August 26, 2015

For most of us, the word “Education” conjures up a positive response.

Yet, I would maintain that higher education, as currently practiced in our country, is seriously flawed.

Unfortunately, our colleges have become quite similar to successful business operations and have, largely, turned away from their traditional roles.

But, it’s not the obscene cost of today’s college education that this post will address. Rather, it’s the loss of purpose that is even more disturbing.

When did our institutions of higher learning begin to lose their way?

“In a recent piece in the Chronicle of Higher Education, Dan Berrett traced the history of when the purpose of college shifted from that idyllic vision to today’s view that it’s all about getting a job. He pegged the origins to Feb. 28, 1967. That’s when Ronald Reagan, then the new Republican governor of California (which boasted the best system of public universities in the country), told reporters that taxpayers shouldn’t be ‘subsidizing intellectual curiosity.’” ( ‘What’s the purpose of college: A job or an education?” by Jeffrey J. Sellngo, WASHINGTON POST)

American colleges and universities are no longer as committed to the education and liberation of the human mind.

They are no longer as dedicated to challenging the students they encounter.

Rather, American higher education has turned inwards on itself in an attempt to quantify — trivialize — and, formulaize — their young learners.

Informed passionate advocacy has historically characterized the exceptionally educated citizen.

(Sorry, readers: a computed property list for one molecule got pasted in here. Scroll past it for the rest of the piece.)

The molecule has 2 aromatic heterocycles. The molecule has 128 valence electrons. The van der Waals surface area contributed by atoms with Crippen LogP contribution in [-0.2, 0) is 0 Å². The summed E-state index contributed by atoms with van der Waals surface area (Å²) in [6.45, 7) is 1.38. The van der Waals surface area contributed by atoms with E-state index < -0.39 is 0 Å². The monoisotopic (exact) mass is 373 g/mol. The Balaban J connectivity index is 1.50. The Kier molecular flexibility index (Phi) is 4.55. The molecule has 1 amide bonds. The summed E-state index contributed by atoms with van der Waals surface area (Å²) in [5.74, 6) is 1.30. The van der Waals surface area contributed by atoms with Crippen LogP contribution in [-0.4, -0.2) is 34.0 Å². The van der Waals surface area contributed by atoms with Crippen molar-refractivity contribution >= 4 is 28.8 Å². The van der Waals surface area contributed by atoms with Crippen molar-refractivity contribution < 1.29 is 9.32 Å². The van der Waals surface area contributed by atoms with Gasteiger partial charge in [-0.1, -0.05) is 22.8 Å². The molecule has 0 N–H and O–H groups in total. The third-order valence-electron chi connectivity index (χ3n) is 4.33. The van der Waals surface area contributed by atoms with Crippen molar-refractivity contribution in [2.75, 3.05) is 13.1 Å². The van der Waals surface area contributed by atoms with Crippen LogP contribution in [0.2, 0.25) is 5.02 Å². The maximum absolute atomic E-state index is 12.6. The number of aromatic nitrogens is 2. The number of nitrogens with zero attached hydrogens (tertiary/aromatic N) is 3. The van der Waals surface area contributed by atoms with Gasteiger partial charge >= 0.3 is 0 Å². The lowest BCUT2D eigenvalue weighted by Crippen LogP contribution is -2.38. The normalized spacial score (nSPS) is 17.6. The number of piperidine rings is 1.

Unfortunately, today’s typical college graduate can only communicate by reciting a meaningless litany of quotations and numbers.

And yet, truly educated women and men know that the preponderance of facts are temporal — and, that human reasoning is empty when it has no cause at its center.

Today’s undereducated society has embraced the antiquated principles of “uniformity” and “conformity.” Our young people are being taught to rely on “rules of conduct,” “guidelines,” “statistical probability,” and “list making” as safe substitutes for thought and informed passion.

Our own “Age of Reason” will only breed its own historical share of mediocrity — and, it is our colleges and universities that have dropped the ball. They have embarked on a disastrous path to “graduate all” — while, “educating few.”

Certainly the most recent actions of many BBA and MBA degree holders have ignored the very precepts of any purposeful business: “The building and fostering of an ever-increasing customer base combined with the continued opportunity for growing employment.”

But it is not just in business that we have moved toward narcissistic goals. Law schools and medical schools are becoming more concerned with their professional practices than with their roles as protectors and healers.

Schools of journalism are emphasizing the fame associated with the role of “investigative reporter” rather than with their democratic responsibilities for full, objective, and accurate reporting.

Even liberal arts colleges have assumed a defensive posture. They believe today that if knowledge cannot be subjected to an objective and measurable test, it cannot be valid. Today’s students no longer have to understand Sophocles, Aristotle and Thoreau — they only have to be able to memorize them.

In short, too many of our college and university programs are moving away from “education” and moving toward a “training” activity as their typical goal.

Both have a valid place in our society. Training, of course, gives us skills and a pathway to a more secure future. Education should open the doors in every individual’s mind in order that society can continue its slow but steady advance.

More on Monday – – –

Bill Walton: co-Founder, ITC Learning
(Mondays & Wednesdays)